In the fifth and final instalment of the perfect California trip, (tailored by Lonely Planet author and California resident John Vlahides and taken from the July 2010 issue of Lonely Planet Magazine), we cruise on into the truly awe-inspiring Redwood National Park.
Miles into your trip: 780
The Redwood National Park is around 3.5 hours from the Sonoma-Mendocino coast
'A redwood is a mystic thing to our people,' says local Yurok Indian tribe elder Lavina Bowers. Standing beneath the world's tallest living things, you can see why. Salamanders scurry by, disappearing beneath roots as fat as your thigh. Massive trunks vanish overhead in fog, which twirls, evanescing like ghosts and provides the trees' main water source, plip-plopping to the ground. It's compelling to hug one, to feel its rutted bark. It takes a dozen adults, arms outstretched, to encircle the largest. Wind whooshes through the canopy, carrying the scent of cedar and the ocean. Only a rare shaft of sunlight makes it to the forest floor. You can't help but feel solemn gratitude before such overwhelming natural beauty.
Some animals spend their entire lives in the branches, never once setting foot on earth. The forest's ecosystem is as complex as the tropical rainforest and equally at risk: of the original old-growth redwood forests, which once covered (and existed almost exclusively on) the northern California coast, only six per cent remain. The bulk stand here as both a World Heritage site and International Biosphere Reserve.
Many 20th-century American luminaries also saw the redwoods as sacred, people such as Lady Bird Johnson, for Thom one of the most awe-inspiring groves is named. A gentle, one-mile trail takes you beneath the giant trees along the forest floor, carpeted with electric-green moss, pink rhododendrons and shoulder-high ferns. Parts of the reserve look prehistoric. At Fern Canyon, feathery fronds cling to sheer rock walls. Steven Spielberg used the locale in his film The Lost World: Jurassic Park.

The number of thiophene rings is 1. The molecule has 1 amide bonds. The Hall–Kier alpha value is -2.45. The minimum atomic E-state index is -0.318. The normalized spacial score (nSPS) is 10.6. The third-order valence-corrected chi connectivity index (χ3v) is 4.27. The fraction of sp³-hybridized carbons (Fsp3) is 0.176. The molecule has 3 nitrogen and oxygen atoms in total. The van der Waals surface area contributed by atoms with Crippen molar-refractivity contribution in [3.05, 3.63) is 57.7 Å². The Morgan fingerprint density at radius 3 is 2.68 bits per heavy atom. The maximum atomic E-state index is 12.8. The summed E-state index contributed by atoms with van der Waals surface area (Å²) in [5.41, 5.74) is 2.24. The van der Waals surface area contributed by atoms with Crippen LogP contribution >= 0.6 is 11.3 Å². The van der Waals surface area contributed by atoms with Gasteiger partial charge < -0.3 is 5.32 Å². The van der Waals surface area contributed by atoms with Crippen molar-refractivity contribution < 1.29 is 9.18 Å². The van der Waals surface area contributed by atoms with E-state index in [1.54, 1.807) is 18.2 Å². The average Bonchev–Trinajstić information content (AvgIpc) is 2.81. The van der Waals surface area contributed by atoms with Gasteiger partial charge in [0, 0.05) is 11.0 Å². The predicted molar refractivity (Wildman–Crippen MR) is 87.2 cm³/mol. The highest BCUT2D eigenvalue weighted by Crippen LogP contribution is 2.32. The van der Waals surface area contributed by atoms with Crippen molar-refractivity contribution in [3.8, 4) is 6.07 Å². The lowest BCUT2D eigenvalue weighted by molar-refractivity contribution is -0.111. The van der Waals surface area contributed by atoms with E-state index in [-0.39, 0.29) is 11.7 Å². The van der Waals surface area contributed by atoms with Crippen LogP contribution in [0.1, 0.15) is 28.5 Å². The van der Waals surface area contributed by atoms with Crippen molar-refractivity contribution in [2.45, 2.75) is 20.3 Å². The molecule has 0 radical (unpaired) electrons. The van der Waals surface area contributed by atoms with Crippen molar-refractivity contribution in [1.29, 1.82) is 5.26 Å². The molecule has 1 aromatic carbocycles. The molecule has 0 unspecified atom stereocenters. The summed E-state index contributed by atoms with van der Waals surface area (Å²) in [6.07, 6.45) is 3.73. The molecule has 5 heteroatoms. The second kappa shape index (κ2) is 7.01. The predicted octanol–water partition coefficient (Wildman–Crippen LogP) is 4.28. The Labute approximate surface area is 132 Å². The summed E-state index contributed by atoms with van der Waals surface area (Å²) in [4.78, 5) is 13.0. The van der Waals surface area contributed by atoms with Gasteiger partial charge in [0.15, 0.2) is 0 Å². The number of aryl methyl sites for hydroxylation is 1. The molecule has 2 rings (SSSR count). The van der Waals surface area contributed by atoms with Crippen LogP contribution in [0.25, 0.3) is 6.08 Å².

Many don't make it this far north, turning back after seeing the fantastic Avenue of the Giants, where the trees stand so tall that vehicles look like Matchbox cars. Time seems to stand still at the north coast's kitsch roadside attractions, like the Drive-Thru Tree Park, where a square-cut driveway lets an SUV pass through the trunk of a still-living, 96m-high tree.
Redwoods are durable. The tallest rise over 113m high and the oldest is 2,000 years old. The massive downed trunks decaying on the forest floor may predate Julius Caesar. Ms Bowers puts it simply: 'They're just one of those special things the Creator gave us.'
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